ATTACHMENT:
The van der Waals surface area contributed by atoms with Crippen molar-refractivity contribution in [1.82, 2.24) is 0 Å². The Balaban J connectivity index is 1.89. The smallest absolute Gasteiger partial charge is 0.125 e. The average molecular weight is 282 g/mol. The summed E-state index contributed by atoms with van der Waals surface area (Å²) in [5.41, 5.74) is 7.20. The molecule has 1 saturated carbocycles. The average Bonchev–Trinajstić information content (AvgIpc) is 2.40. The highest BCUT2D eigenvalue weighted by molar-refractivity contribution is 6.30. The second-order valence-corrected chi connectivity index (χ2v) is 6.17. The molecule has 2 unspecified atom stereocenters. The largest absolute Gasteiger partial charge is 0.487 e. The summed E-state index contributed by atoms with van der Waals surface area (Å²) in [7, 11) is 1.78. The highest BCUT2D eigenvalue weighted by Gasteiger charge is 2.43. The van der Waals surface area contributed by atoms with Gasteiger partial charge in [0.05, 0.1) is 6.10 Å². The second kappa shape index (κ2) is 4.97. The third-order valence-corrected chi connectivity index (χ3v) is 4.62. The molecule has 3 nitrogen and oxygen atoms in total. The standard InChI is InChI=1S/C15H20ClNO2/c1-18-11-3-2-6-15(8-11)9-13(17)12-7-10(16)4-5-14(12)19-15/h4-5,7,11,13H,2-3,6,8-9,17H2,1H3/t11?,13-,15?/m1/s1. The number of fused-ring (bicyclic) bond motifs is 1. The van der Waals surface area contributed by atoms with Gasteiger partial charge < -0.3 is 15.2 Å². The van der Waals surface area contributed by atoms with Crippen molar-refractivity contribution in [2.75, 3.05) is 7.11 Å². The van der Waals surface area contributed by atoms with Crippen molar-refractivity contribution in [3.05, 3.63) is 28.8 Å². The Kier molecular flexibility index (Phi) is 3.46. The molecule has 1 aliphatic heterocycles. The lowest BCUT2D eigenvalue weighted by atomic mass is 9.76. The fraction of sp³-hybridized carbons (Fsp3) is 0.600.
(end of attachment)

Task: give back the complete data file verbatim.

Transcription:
The van der Waals surface area contributed by atoms with Crippen molar-refractivity contribution in [1.82, 2.24) is 0 Å². The Balaban J connectivity index is 1.89. The smallest absolute Gasteiger partial charge is 0.125 e. The average molecular weight is 282 g/mol. The summed E-state index contributed by atoms with van der Waals surface area (Å²) in [5.41, 5.74) is 7.20. The molecule has 1 saturated carbocycles. The average Bonchev–Trinajstić information content (AvgIpc) is 2.40. The highest BCUT2D eigenvalue weighted by molar-refractivity contribution is 6.30. The second-order valence-corrected chi connectivity index (χ2v) is 6.17. The molecule has 2 unspecified atom stereocenters. The largest absolute Gasteiger partial charge is 0.487 e. The summed E-state index contributed by atoms with van der Waals surface area (Å²) in [7, 11) is 1.78. The highest BCUT2D eigenvalue weighted by Gasteiger charge is 2.43. The van der Waals surface area contributed by atoms with Gasteiger partial charge in [0.05, 0.1) is 6.10 Å². The second kappa shape index (κ2) is 4.97. The third-order valence-corrected chi connectivity index (χ3v) is 4.62. The molecule has 3 nitrogen and oxygen atoms in total. The standard InChI is InChI=1S/C15H20ClNO2/c1-18-11-3-2-6-15(8-11)9-13(17)12-7-10(16)4-5-14(12)19-15/h4-5,7,11,13H,2-3,6,8-9,17H2,1H3/t11?,13-,15?/m1/s1. The number of fused-ring (bicyclic) bond motifs is 1. The van der Waals surface area contributed by atoms with Gasteiger partial charge < -0.3 is 15.2 Å². The van der Waals surface area contributed by atoms with Crippen molar-refractivity contribution in [2.75, 3.05) is 7.11 Å². The van der Waals surface area contributed by atoms with Crippen molar-refractivity contribution in [3.05, 3.63) is 28.8 Å². The Kier molecular flexibility index (Phi) is 3.46. The molecule has 1 aliphatic heterocycles. The lowest BCUT2D eigenvalue weighted by atomic mass is 9.76. The fraction of sp³-hybridized carbons (Fsp3) is 0.600.